A Mesa police officer accused of shooting an unarmed man at a hotel is stunned that he now faces a second-degree murder charge, his attorney said Saturday.
Defense attorney Craig Mehrens said Officer Philip Mitchell Brailsford was incredibly surprised by the charge.
"He absolutely believes that he acted appropriately and within the guidelines of what he was taught," Mehrens said.
The Maricopa County Attorney's Office announced the decision Friday to charge Brailsford in the January death of Daniel Shaver of Granbury, Texas.
"After carefully reviewing the relevant facts and circumstances, we have determined that the use of deadly physical force was not justified in this instance," County Attorney Bill Montgomery said in a statement.
Mesa police officials said they completed their investigation into the shooting on Feb. 9 and turned the case over to the Montgomery's office for review. They said they're continuing to cooperate with the attorney's office in the case and declined further comment.
Shaver's wife, Laney Sweet, also declined to comment and directed inquiries to attorney Marc Victor, who is representing her in a civil suit against the city of Mesa and Brailsford.
"I think that Laney is very pleased that the county attorney decided to bring second-degree murder charges and it provides a measure of relief because her husband was shot and killed and nothing has happened up to this point," Victor said.
Victor filed a notice of claim for $35 million. A notice of claim is a precursor to a lawsuit. He expects to also ask for punitive damages against the officer. While the civil case is independent of the criminal case, Victor said he is confident the officer will be convicted.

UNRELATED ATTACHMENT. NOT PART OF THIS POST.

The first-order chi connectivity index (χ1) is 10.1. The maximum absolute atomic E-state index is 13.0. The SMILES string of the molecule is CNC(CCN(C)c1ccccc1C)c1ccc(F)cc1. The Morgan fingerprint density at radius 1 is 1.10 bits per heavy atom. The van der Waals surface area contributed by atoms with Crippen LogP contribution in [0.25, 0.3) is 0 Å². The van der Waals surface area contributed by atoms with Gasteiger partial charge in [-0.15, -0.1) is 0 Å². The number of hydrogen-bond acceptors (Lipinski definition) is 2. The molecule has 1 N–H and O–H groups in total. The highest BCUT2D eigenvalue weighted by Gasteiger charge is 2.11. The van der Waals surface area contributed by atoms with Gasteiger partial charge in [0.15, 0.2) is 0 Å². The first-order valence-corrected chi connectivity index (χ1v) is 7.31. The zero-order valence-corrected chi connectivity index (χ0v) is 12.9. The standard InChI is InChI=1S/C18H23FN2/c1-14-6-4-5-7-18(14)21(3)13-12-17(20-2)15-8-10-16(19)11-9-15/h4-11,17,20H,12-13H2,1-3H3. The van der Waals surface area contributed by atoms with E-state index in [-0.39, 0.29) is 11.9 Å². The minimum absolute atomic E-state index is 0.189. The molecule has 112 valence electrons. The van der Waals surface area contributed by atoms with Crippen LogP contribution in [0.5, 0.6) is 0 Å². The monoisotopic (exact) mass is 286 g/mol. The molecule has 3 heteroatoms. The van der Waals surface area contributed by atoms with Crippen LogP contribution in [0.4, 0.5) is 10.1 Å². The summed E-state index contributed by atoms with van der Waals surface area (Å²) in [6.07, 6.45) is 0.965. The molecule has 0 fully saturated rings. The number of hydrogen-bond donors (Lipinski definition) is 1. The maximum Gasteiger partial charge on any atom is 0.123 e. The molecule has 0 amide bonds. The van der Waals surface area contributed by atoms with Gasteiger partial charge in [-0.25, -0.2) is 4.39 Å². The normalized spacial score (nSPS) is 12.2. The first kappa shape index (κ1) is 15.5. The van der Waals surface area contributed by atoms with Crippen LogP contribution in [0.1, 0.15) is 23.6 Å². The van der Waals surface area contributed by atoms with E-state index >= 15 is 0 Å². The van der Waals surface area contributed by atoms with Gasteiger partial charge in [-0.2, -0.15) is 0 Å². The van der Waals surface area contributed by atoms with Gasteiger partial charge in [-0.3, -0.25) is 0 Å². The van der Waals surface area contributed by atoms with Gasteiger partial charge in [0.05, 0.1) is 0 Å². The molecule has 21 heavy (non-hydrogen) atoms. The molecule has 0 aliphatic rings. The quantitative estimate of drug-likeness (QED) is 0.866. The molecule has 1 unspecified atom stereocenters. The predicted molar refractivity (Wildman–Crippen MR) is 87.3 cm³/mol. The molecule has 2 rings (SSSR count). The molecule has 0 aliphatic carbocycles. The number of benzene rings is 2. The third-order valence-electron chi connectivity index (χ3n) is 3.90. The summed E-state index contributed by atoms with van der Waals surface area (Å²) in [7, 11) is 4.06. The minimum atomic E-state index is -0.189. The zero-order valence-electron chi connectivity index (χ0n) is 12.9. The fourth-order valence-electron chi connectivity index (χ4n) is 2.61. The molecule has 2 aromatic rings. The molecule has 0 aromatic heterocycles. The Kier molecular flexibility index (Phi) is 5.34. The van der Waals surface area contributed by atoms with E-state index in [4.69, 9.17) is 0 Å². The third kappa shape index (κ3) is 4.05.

"I don't know why a police officer who shot an unarmed man...would be stunned by the fact that he's being treated the same way anyone else would be treated," Victor said.
Richard Cruz, Victor's co-counsel, said they will amend the notice of claim to include more defendants once they identify the other officers who were present during the shooting.
Police responded to the La Quinta Inn & Suites on Jan. 18 after guests at the hotel reported seeing a man point a rifle outside a fifth-floor window.
A man later identified as Daniel Shaver was ordered to exit the room and crawl toward the officers. As he moved toward the officers on his hands and knees, Shaver allegedly made a motion with his right hand toward his waistline.
"Officer Brailsford then fired five shots, striking Shaver throughout his body and killing him," county prosecutors said.
Police said no weapons were recovered from Shaver's body but they recovered two pellet rifles in the hotel room, which they later determined were related to his pest control job.
Sweet has described her husband as a "people pleaser" with a laid-back demeanor. The couple shared two daughters, ages 6 and 3.
Brailsford, who has been with the department for more than two years, is currently on administrative leave. He is scheduled for an initial court appearance March 15. He is married with a young son, Mehrens said.